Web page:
More stats. Fans want 'em and coaches do too - still, our collective yearning for them doesn't seem to change anything. The list of available tennis stats is stuck in neutral at the moment.
Sure, cool stuff like break points won, and return games percentage won/lost are available, but there isn't a whole lot beyond that.
Think...what if we could log on to a players profile and look at their record in deuce games, or the amount of second serves they hit out wide while serving against lefties? The possibilities are endless, and who knows, maybe coaches would really be able to mine the data for game-changing clues about certain opponents.
But at the moment, it doesn't look like the days of tennis sabermetrics lie just around the corner. It feels more like they are in the next country over.
Why? Maybe the ATP or WTA tours don't possess the budget to expand their current level of statistical analysis, but I often wonder why some enterpriser doesn't just up and form a company that monitors obscure yet useful emerging trends in tennis? That company could then package them all into a neat little series of graphs, charts, and lists so that everybody who wanted them had them at their disposal.
Tennis is a cerebral game that demands that players implement strategies that takes into account strengths and weaknesses of opponents. Sure, you can look at a player and see what he does or doesn't do well, but it's never as simple as it looks. Concrete numbers never lie, but impressions gained from sight sometimes do.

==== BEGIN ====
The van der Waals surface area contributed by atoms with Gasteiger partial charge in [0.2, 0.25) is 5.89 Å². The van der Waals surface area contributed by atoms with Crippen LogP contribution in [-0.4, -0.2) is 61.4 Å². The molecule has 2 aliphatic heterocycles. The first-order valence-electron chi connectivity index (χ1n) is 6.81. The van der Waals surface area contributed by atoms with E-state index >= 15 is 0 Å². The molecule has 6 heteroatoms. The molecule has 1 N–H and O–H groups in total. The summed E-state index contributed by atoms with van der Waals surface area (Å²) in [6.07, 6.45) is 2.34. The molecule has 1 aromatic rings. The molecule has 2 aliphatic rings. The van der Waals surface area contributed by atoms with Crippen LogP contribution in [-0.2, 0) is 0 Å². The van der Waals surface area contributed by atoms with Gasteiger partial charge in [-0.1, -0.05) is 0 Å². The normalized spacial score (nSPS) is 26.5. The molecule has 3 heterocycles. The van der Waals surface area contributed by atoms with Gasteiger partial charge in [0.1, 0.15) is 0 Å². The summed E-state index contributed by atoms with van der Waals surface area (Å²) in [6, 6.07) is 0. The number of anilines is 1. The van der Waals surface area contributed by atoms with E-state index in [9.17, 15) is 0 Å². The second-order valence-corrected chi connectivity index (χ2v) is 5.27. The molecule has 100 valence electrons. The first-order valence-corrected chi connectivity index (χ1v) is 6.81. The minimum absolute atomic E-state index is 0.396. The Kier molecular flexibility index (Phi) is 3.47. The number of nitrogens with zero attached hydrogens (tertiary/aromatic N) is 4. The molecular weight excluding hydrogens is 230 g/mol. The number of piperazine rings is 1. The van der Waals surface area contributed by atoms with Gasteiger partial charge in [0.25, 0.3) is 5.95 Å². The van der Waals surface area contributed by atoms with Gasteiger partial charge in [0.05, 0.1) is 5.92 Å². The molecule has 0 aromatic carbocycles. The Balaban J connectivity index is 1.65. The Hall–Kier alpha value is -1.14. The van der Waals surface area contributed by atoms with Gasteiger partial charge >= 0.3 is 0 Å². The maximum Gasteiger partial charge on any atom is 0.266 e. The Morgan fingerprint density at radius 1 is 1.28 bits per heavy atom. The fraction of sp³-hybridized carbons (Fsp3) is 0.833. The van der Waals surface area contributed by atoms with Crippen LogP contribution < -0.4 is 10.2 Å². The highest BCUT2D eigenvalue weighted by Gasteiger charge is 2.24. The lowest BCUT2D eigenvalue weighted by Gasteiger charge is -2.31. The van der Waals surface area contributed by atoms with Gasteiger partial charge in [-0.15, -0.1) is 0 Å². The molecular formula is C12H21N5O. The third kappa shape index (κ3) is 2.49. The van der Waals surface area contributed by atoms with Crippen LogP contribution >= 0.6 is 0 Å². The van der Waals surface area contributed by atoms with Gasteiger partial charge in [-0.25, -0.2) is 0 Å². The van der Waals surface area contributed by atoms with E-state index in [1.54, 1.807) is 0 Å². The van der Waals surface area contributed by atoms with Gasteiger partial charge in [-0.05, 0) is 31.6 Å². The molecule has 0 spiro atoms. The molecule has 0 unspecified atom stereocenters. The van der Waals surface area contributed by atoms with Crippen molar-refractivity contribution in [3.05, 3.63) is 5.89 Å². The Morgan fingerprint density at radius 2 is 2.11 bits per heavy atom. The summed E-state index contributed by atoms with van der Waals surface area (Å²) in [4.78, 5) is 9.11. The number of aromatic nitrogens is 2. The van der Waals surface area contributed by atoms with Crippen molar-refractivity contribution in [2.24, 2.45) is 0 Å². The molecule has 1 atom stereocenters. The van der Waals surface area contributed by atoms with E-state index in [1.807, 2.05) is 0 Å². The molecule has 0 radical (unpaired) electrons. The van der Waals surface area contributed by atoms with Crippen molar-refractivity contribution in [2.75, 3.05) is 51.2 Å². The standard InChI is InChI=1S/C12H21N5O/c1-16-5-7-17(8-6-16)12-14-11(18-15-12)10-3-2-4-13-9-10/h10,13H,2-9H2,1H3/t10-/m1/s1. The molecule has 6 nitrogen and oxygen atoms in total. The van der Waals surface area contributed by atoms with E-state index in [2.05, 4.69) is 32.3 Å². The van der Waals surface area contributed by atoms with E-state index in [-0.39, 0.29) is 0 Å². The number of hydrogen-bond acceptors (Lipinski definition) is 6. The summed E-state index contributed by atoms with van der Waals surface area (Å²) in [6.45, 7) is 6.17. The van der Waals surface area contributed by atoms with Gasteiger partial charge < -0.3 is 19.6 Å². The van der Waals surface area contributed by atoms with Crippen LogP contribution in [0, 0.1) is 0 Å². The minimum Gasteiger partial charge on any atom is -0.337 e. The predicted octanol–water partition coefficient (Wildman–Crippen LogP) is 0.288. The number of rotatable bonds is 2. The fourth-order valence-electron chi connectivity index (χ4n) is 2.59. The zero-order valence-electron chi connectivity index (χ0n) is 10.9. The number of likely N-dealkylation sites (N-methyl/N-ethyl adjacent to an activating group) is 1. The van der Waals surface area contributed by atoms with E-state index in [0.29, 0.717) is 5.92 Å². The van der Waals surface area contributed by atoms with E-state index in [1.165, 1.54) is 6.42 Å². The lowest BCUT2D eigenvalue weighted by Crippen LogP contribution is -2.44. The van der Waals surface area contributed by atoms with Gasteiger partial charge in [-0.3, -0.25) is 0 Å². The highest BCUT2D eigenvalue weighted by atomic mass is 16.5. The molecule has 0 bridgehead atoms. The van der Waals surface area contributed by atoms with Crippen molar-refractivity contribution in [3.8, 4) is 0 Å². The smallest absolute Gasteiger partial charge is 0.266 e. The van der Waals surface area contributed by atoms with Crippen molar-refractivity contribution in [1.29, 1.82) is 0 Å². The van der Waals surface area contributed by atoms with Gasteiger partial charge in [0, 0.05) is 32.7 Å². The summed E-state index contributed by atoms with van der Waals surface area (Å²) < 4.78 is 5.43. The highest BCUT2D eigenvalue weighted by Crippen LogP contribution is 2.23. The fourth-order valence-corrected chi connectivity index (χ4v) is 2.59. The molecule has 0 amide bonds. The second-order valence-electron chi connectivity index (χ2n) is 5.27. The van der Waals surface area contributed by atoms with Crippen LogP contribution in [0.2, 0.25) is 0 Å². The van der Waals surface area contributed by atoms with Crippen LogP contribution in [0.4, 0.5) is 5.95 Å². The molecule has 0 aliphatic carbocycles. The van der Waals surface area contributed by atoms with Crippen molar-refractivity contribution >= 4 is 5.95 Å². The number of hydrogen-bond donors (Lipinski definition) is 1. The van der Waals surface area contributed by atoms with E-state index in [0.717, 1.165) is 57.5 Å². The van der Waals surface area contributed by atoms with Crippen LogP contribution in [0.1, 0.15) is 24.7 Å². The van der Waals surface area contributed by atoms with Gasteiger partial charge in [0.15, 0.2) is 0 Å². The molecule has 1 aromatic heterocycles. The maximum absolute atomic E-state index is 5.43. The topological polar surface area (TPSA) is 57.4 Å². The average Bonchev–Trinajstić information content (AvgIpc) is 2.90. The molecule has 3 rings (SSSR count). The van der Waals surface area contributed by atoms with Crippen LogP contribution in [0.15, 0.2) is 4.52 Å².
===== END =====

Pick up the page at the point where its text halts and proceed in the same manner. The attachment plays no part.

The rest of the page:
Sports Illustrated's Jon Wertheim is a regular campaigner for deeper stats for tennis. Yahoo Sports (Chris Chase) and the Harvard Sports Analysis Collective have brought up the subject in recent posts.
Now it's my turn.
Here are five stats I'd like to see made available by the ATP, WTA, or an independently operated company that takes up the cause.
- Ratio of forehands to backhands by 1) balls put in play 2) winners 3) errors
- No. of rallies extended beyond 8 or more strokes, and who won them.
- M.P.H of ground strokes, so that average pace could be calculated by player and by shot (forehand, backhand).
- Error counts that contain backhand errors, volley errors, forehand errors. overhead errors - basically every error goes into a category.
- Shot selection stats, i.e. how much of each did a player hit per match? Forehand flat, forehand topspin, backhand slice, backhand topspin.